What Are Punitive Damages in Arizona?

June 22, 2020

If you or a loved one sustains an injury caused by the negligent actions of another person, you may be able to recover significant compensation for your losses through a personal injury lawsuit against the at-fault party. In general, personal injury victims are often able to recover various types of economic and non-economic damages, including the recovery of their medical bills, lost wages, pain and suffering damages, and more. In some cases, victims may also be able to recover punitive damages from a negligent party. These damages are meant to compensate the victim and to serve as punishment against the negligent party for their actions. At Torgenson Law, our Arizona personal injury attorneys want to discuss these damages.

Punitive damages in Arizona personal injury cases

Punitive damages in personal injury cases

Arizona laws make it difficult to sue for and recover personal damages in most personal injury cases. In general, courts in Arizona have ruled that punitive damages will be allowed only under certain circumstances. Arizona courts only allow punitive damages to be awarded if a person was found to be acting with an “evil mind.” This may sound ominous and tough to prove, but generally means one of two things:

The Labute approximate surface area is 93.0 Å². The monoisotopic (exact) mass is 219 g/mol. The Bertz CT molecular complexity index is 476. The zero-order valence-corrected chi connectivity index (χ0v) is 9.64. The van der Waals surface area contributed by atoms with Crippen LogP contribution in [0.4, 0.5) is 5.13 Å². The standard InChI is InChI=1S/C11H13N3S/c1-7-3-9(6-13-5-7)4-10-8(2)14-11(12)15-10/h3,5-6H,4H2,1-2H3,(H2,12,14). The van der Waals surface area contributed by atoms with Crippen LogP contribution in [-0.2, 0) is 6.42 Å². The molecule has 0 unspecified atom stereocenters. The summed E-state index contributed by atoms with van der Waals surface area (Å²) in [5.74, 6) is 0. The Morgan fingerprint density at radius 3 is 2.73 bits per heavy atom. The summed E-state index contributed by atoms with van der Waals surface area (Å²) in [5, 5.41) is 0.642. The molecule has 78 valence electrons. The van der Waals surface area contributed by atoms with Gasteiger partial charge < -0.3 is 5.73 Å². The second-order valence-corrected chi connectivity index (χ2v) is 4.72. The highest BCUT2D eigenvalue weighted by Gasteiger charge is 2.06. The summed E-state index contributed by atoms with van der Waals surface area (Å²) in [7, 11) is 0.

• That the negligent party had ill will towards the victim and intentionally caused them harm.
  • The negligent party knew that what they were doing was unsafe and likely to cause harm to somebody, but did it anyway.

Punitive damages in car accidents

Keeping in mind that punitive damage awards are rare, there will be few cases in which they are awarded for car accidents. Punitive damages in truck accidents or car accidents could be awarded if a driver intentionally hits another person with their vehicle or if a driver does something incredibly dangerous on the roadway that they know will cause harm to others around them. This could include a driver who was “provoked” by road rage and intentionally slams their vehicle into another, causing harm to the occupants.

Punitive damages in medical malpractice

In general, medical professionals do everything they can to keep a patient from becoming harmed. However, there are times when a medical professional may knowingly cause harm to a patient. An example of when punitive damages may be appropriate will be when a nurse is annoyed with a talkative patient, knowingly gives them a sedative they have not been prescribed to keep them quiet, and the patient subsequently has an adverse reaction to the medication that causes them significant harm.

Punitive damages in wrongful death

There are various ways that punitive damages could be appropriate in a wrongful death case. However, similar to personal injury punitive damages, the courts will still need to find that a person acted with an “evil mind” before they allow them to be awarded. An example of when punitive damages may be appropriate for an Arizona wrongful death claim could be an employer knowing that employees were working around defective equipment, failing to take steps to replace or repair the equipment, and an employee dying due to this failure to take appropriate steps.

Punitive damages in insurance bad faith